100th Volume Retrospective: Abraham’s Tent by Paul Spike

Today we have our first prose piece in the retrospective series. It was written by Paul Spike, now known best for his memoir Photographs of my Father, which he published six years after this was printed in our magazine.

Abraham’s Tent

by Paul Spike

 

Abraham was not the clock on the wall of his mother’s kitchen. He was born at the right time like all men. And when it was done, he covered his hands in the canvas.

Out in the blue auto, Abraham invents bargaining. It’s hushed as he hustles from bush to bush. He bargains the Lord until, exhausted, they both float downstream on each other’s word. Just for this feat, he begins to love his God. His mother calls the doctor. Together, the old doctor and the mother watch the son become a doctor. Together they rise about Abraham’s young head.

Father Abraham. He excites himself all day in the middle of books, reading his own book and looking up and getting ready to take off. Deep cores of running water circle the place. Young father, good father.

The tent is a unit in the desert. The tent steadies the strong feeling above the hand, the working wrist of Abraham.

The tent is a family. At each end is a small son, Sarah holds up the center and moans for music. Evening arrives in grunts and buckets on the enormous sand. Often the sons take down vanilla from their hair and cool their mother. Father Abraham invents peace for his ocean and enjoys his pipe.

God told Abraham to run for sons. These small pastries cost plenty in the imagination. First Ishmael, son of a fountain, trying to nurse the fountain.
(Another cousin and his two daughters, all pretending, drink some wine. The girls curl up

in a warm balloon of papa’s stuff while the bearer of the brunt coughs: I can’t see. This was Lot and his smoke ceremony in the rainy cave tidied by moss, as explained to the prophets and their salt.)

Strings of cells kept the blood stroking from chapter to chapter.

 

Issaic was the number two. With him came the prime hand to garner and the spot on his father’s map. Women offered him paths of rind. He stooped for feathers. He stopped for the lamb.

I am like Issaic so that you may be all the others. Issaic was born to make his mother happy. In this, I must be Ishmael. You may be the word, a number, or a rush of emotion.

I am like the sons and I waver at the doctor’s chore. You are the fountain. We turn inside, touch and smile. And we ask for Abraham in the museum of these smiles.

Sarah has died and Abraham has bargained. And she has fresh problems which nobody picks up. Father Abraham sent for a wife to replace Isaaic’s dreary load. His son would worship his bride, men would begin to see his marriage.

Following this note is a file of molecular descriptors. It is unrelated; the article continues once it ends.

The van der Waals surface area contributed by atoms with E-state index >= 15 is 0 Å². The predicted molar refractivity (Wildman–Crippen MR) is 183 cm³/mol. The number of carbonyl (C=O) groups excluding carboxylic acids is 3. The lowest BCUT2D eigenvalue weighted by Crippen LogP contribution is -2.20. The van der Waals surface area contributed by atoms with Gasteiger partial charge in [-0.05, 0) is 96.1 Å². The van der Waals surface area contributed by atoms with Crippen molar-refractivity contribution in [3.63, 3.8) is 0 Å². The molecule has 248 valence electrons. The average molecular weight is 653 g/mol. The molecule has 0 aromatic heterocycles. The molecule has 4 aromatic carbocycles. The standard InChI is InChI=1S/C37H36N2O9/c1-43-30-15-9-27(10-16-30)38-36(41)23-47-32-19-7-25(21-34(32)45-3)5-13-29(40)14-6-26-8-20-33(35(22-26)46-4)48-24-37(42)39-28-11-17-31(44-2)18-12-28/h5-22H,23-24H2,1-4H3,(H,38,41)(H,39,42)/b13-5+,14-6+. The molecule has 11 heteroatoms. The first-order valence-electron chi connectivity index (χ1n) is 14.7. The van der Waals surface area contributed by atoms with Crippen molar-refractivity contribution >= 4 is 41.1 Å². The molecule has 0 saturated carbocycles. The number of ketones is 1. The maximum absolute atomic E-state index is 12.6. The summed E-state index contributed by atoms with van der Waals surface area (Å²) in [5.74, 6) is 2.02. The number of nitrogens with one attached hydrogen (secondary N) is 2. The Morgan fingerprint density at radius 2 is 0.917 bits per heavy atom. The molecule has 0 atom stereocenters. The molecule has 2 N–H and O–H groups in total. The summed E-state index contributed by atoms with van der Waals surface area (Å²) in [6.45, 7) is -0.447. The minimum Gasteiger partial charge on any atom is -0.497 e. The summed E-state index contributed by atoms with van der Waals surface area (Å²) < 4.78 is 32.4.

Abraham’s man met the woman beside the fountain. I have come from a father’s thigh to practise a new wife for his boy. Can you leave this water in ten days. Perhaps after her family bargain failed and refused to fail, she was free.

The tribes move and they hold still the funnels of sand. Father Abraham is writing on noise. He balances his noise against God’s, his children against their safety, himself along the side of his land.

She is the new value. Once she would be expected to perform but today she is enough to begin. Abraham has given his son the surface.

Issaic takes the girl to comfort, he takes his wife to the girl and through the girl. He takes his girl to undress.

Issaic begins in a dream which he calls being alone. He feels the skin of his wife and knows her breasts immediately. He opens her legs to call for children. The thighs he swallows are symbols of fruit in the breeze.

He finds his wife an animal. And he finds the animal a feather.
He finds his mother in his wife. This he leaves.
Issaic brushes his brother in his wife. This he hurts there.
On her eyes he reads about his cattle. On her belly he leaps about his tent.
Inside her bone he tastes her blood and hears her moan. Inside her he moans out an

education. Inside her he catches up the banner and he sleeps inside her.
Revolving across the degrees, she bursts open to the drums of his father’s parade. He

marches past his wife into the crown of Abraham, into the head of his bearing and the digest of his skill. Into the hood yes his father.

 

I am Issaic leaving my father’s helmet. Walking across a street and into a train station. Telling something to the lockers. Taking a picture.

Father Abraham is the beam. At long last we discover the level of the first mystery: the feather. For as he folds his hands in canvas, he is a bird. And with this look, he can fly as a mighty looker, as a cloud that knows its own streamline.

I am Issaic as I turn to hot jet under myself. I am the son as my father flys away. And you are everything else. Do you call this nature?

Father Abraham is the bird beyond west and beyond the tower. And he is in good shape as the bridge is in the air. For he never confused moments with personality.

Abraham watched Issaic become a curtain and then a theater. He watched his son’s entrance and he flew above the exit. Abraham is not a silver bird; he is a star. He calls himself extra and he jumps over superman.

Finally, I am Ishmael. Born in the splash, I nurse the water. You are everything else. From this window, Ishmael sees his hand in your hand.

 

from Vol. 48 (1967)

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